- Father and son share a love of life on the road, even if it makes visits rare
- This driver always makes time to mentor the next generation — whether at home or on the road
- This driver helps rookie truckers learn the ropes
- Home-schooling in a truck means the country is a classroom
- This driver sees the world through Google Glass
- A career trucker brings his tales of the road to people in hospice
- How driver Paul Sedlak finds motivation to reach his fitness goals
- I Love Trucking: More than a job, driving is a way of life
- Big Rig Books: Driver delivers books to underprivileged kids
- Driver Chris Jackson captures moments of beauty on the road
It’s hard to believe that the Mid- America Trucking Show is 40 years old, and harder still to realize that I’ve attended almost 30 of those shows.
My first was in 1982, and for the first few years, I attended as an exhibitor. Just as I was setting up for my first show, a man dressed in slacks and a golf shirt drove up in a utility cart and asked how things were going. Did I have any problems? Was there anything management could do to improve anything?
He introduced himself as Paul Young. I thought he might have been a mid-level supervisor. Little did I realize that he was the owner and president of the show.
In subsequent years, after I became a writer and was no longer tied to a booth, I saw Paul going around to ask drivers, owner-operators and families how the show experience could be made better for them.
I found out later that after the show was over, the entire management team got together and critiqued the event. In making plans to improve it the following year, they took into account all the comments Paul had gathered.
Twenty-two years ago, MATS hosted its first show truck competition, the Pride and Polish. A few years later, a group of competitors met at the Executive Inn near the show to create the National Association of Show Trucks (NAST). Within two years, its membership had the first uniform set of rules for truck beauty contests, to be used at shows across the country.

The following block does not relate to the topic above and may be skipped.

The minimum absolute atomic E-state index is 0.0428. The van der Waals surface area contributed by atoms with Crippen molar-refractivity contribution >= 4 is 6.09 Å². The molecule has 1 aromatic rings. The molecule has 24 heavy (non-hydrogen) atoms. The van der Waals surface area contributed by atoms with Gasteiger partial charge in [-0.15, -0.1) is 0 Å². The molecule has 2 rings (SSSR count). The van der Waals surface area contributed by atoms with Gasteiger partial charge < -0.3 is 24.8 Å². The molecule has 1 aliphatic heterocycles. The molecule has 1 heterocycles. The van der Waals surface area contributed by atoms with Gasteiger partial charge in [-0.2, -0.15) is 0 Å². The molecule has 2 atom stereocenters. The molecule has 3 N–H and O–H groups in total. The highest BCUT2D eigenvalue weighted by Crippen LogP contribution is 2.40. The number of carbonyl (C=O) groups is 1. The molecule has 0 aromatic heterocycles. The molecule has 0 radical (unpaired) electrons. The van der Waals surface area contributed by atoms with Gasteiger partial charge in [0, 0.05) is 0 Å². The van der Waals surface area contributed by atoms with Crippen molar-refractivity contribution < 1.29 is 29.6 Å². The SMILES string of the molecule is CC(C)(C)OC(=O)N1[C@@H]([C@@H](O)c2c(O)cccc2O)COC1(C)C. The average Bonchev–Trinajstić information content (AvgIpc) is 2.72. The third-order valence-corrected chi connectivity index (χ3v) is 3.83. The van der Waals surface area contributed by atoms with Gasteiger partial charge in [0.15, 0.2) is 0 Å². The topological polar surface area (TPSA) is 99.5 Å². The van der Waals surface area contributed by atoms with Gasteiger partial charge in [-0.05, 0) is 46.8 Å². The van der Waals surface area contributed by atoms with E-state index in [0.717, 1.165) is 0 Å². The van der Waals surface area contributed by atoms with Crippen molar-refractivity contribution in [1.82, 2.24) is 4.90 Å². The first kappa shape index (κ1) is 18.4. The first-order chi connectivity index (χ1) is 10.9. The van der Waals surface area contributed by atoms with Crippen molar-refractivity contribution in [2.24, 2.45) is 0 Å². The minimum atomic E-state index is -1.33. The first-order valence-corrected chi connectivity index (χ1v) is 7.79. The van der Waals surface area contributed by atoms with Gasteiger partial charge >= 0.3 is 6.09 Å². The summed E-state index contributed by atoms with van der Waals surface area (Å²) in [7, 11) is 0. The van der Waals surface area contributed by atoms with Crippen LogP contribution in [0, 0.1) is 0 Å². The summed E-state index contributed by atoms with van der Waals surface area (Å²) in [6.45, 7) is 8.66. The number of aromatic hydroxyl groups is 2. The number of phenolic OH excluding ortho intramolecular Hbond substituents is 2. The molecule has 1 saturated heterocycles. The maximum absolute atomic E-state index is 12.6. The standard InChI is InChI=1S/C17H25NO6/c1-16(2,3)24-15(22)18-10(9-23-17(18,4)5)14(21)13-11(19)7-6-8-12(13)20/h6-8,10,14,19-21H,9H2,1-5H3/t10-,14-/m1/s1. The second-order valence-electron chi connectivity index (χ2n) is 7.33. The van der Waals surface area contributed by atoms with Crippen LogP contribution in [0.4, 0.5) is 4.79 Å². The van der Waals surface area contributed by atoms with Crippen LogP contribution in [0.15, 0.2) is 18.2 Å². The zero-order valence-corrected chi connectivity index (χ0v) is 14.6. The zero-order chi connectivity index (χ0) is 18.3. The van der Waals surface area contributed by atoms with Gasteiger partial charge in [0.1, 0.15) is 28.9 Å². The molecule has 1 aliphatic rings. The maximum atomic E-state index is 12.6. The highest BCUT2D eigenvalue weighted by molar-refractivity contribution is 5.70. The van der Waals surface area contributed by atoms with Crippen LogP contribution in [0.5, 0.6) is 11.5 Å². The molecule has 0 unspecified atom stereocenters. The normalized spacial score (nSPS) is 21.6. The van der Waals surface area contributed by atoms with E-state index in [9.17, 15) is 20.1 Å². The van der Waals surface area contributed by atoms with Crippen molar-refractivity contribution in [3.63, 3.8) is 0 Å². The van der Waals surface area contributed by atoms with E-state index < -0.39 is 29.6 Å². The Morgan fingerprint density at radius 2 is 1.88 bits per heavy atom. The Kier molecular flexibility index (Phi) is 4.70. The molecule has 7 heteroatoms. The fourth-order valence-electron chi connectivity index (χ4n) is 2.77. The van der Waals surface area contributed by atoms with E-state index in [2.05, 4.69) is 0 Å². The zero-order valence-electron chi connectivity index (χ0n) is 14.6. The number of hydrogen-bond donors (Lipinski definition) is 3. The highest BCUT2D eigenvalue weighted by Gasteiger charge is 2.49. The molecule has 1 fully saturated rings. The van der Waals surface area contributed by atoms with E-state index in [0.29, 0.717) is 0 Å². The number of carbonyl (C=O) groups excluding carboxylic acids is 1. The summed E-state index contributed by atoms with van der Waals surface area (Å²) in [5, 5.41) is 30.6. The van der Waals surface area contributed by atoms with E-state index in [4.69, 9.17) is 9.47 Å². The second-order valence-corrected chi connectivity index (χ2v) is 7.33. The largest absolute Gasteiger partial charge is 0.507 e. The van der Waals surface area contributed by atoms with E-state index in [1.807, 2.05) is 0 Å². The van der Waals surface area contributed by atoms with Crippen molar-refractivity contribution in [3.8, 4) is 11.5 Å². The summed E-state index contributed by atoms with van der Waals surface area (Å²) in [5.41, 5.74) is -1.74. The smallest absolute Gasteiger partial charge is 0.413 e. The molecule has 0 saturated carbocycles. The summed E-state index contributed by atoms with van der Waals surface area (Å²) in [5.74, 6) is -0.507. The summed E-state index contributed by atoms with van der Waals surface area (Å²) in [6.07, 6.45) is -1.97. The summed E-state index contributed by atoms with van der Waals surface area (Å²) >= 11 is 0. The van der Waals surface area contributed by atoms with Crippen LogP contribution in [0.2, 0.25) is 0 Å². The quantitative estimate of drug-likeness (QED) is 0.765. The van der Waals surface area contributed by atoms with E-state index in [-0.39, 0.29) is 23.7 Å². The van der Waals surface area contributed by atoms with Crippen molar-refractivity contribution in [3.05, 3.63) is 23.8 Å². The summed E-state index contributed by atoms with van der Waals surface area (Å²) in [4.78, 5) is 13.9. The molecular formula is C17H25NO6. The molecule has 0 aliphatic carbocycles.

Truck-Lite, the leading maker of truck safety lighting, established the Truck-Lite Trophy to be presented at MATS to the highest point-earner during the previous season’s competitions. The first winner, in 1998, was Ron Golding of Lockport, N.Y. with his truck, American Pride.
A few years later, Paul Young passed away. For 2001, NAST joined forces with the Stars and Stripes Truck Show series and renamed the event at MATS, now known as the Paul K. Young Memorial Truck Show. What a fitting memorial for a man who loved truckers and their trucks and devoted his life to them.
NAST had its annual meeting at MATS as did many other trucking organizations. I’ve been fortunate to have been involved with some them. While Trucker Buddy International wasn’t organized at MATS, the show has hosted its annual meeting since 1994. Twenty-two years ago, a few members of the trucking industry press corps had an idea for a trucking industry journalists’ association. The first sign-up sheet was circulated at MATS. While not an organizer, I’ve been a member of Truck Writers of North America (TWNA) from its inception.
Automotive journalists’ groups had their Car of the Year and (pickup) Truck of the Year awards, but the way heavy trucks were assembled in the late 1980s, those awards wouldn’t be meaningful. After all, how do you differentiate between several trucks that all come with the same choices of engines, transmissions, axles, brakes and more, none made by the truck makers?
We decided to create a Technical Achievement of the Year award. Grote Industries won the first for a light-emitting diode (LED) safety lighting. We created a trophy, but had no venue to present it, so it was given at the Technology and Maintenance Council (TMC) annual meeting. That lack of a proper venue spurred TWNA to create an Industry Awards Banquet held at MATS.
Now TWNA presents its Lifetime Achievement Award at the banquet. They honored me with it in 2006. And other honors are handed out that night too. Grote decided to sponsor the technical achievement trophy after they won the first one. This year marks the twentieth anniversary of the Grote Trophy, handed out at the banquet. Goodyear chose the event to present the Highway Hero Award.
In addition to industry talk and awards, the show has its share of pure fun. Each year, one of the major exhibitors sponsors a country music concert for attendees. My first, courtesy of Kenworth, featured Alabama. It was great. The next year, Alabama was featured again, with a surprise opening act, the Charlie Daniels Band. Daniels was so good that by the time the featured group came on, Alabama was almost disappointing in comparison.
The growth of the Mid-America Trucking Show has been little short of miraculous. When I first attended, the show occupied about two-thirds of the West Hall. When the South Hall and then its addition were built, they filled up almost immediately. Soon the show had almost 1,100 exhibitors occupying well over a million square feet. That doesn’t include space in the parking lot devoted to the Stars and Stripes truck competition. The economic downturn took a toll, and there are slightly fewer than 1,000 exhibitors today, but MATS is still about twice the size of the next largest show.
No wonder drivers, managers and industry suppliers are often heard to say, “See you in Louisville!”
Mid-America Trucking Show
March 31 – April 2
Kentucky Expo Center